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Evaluating Welfare Reform: A Framework and Review of Current Work
being served and thereby more cognizant of local needs, resources, and concerns. It is also assumed that program devolution is more likely to lead to innovative cost-effective approaches to reducing welfare dependency than a centralized approach. (Not all social welfare programs have experienced such extensive devolution as AFDC/TANF; food stamps, for example, remains largely centralized in design and regulation.)
The PRWORA legislation laid out several reporting requirements to states, including a mandate to produce quarterly reports on a sample of TANF cases, a sample of cases from separate state programs that use federal maintenance of effort funds (SSP-MOE), financial data on TANF and state programs, and an annual report on TANF and SSP-MOE program characteristics. Beyond these reports, the federal government has very little ability to mandate the collection of data or the conduct of research to track the effects of the changes in social welfare programs. However, the lack of a mandate does not mean that it is desirable for DHHS to assume a passive role. On the contrary, there are clear benefits—to the states as well as to the federal government—for the department to be proactive in facilitating the collection of needed data and research for social welfare program analysis.
The federal government has an obvious interest in the availability of data and research results that can provide a nationwide picture of the effects of social welfare program changes. Congress and the administration will require such a picture to make informed decisions about the renewal of PRWORA (which expires at the end of fiscal 2002) and related legislation and to determine if modifications to PRWORA are needed.
Perhaps somewhat less obviously, the states also have a strong interest in producing data and research results that can support state-level policy making not only by analysis of what is happening in a state, but also by analysis of a state's experience in comparison with other states and in comparison to national-level results. Many of the representatives from states and counties receiving ASPE leaver grants who attended the panel's November 1998 workshop expressed the view that governors and state legislators are very interested in evaluations of the policy changes and how the results of these evaluations compare with results from other areas. States have an interest in learning the most cost-effective methods for data collection and analysis of the low-income population, including cross-state (and within-state) comparisons, and in order to meet the federal data reporting requirements. Making cross-state comparisons will require not only an understanding of other states' policies and implementations, but also an understanding of the data, definitions of outcomes, and methods used to make these evaluations. The state interest came across clearly to the panel in the discussions at the November 1998 workshop, as state researchers were eager to share their experiences, listen to the experiences of others, and acquire additional data collection and evaluation skills.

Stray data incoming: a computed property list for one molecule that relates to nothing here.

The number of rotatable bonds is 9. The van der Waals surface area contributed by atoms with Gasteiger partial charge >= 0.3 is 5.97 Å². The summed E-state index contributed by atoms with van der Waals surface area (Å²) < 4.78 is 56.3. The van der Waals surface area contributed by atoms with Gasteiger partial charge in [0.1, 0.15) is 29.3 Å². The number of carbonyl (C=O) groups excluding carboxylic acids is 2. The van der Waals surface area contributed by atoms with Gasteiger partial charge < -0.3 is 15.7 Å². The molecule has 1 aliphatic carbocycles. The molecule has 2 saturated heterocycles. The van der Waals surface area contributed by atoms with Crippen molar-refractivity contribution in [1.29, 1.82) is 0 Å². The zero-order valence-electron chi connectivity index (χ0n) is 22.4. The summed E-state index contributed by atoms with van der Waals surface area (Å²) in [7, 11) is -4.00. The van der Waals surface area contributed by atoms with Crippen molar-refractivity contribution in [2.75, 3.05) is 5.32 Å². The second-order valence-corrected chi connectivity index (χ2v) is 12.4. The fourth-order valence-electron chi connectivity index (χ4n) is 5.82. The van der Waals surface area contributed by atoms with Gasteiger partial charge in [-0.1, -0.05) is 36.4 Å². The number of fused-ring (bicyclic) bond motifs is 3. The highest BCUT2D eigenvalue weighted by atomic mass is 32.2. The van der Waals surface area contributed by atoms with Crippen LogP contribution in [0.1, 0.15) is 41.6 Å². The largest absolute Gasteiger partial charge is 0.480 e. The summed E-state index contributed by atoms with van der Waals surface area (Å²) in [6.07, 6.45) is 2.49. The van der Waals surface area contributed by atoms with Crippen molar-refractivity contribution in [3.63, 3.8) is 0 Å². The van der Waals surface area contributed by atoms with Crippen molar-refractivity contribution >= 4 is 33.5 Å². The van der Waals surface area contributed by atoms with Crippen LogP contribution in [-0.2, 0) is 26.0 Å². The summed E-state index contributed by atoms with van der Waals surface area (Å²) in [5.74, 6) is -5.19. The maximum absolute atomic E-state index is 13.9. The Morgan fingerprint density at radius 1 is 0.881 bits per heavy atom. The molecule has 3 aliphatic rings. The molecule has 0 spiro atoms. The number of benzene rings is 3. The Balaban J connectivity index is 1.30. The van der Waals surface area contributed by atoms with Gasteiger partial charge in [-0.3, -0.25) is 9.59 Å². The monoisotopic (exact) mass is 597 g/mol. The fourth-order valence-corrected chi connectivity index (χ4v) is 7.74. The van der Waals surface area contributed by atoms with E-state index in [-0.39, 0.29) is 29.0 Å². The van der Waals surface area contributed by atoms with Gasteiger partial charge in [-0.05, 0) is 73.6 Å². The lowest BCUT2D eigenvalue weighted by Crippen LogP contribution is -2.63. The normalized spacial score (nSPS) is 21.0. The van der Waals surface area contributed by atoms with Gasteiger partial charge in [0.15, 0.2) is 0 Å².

In Chapter 3 we specified some limitations of the current round of leavers